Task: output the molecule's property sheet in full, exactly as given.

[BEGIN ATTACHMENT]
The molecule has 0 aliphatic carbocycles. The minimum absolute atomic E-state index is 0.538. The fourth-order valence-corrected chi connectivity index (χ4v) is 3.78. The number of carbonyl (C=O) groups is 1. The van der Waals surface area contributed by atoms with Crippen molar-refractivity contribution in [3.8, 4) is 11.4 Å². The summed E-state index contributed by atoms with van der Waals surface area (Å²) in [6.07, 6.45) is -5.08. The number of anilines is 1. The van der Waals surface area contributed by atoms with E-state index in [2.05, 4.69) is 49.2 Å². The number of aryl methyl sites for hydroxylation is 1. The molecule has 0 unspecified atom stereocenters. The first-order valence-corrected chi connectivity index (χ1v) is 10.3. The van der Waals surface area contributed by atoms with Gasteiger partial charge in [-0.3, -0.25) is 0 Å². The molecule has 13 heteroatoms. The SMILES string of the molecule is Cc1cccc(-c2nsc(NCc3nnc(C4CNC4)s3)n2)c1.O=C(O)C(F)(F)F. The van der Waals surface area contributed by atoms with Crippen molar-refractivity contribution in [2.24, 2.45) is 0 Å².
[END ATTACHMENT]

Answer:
The molecule has 0 aliphatic carbocycles. The minimum absolute atomic E-state index is 0.538. The fourth-order valence-corrected chi connectivity index (χ4v) is 3.78. The number of carbonyl (C=O) groups is 1. The van der Waals surface area contributed by atoms with Crippen molar-refractivity contribution in [3.8, 4) is 11.4 Å². The summed E-state index contributed by atoms with van der Waals surface area (Å²) in [6.07, 6.45) is -5.08. The number of anilines is 1. The van der Waals surface area contributed by atoms with E-state index in [2.05, 4.69) is 49.2 Å². The number of aryl methyl sites for hydroxylation is 1. The molecule has 0 unspecified atom stereocenters. The first-order valence-corrected chi connectivity index (χ1v) is 10.3. The van der Waals surface area contributed by atoms with Gasteiger partial charge in [-0.3, -0.25) is 0 Å². The molecule has 13 heteroatoms. The SMILES string of the molecule is Cc1cccc(-c2nsc(NCc3nnc(C4CNC4)s3)n2)c1.O=C(O)C(F)(F)F. The van der Waals surface area contributed by atoms with Crippen molar-refractivity contribution in [2.24, 2.45) is 0 Å².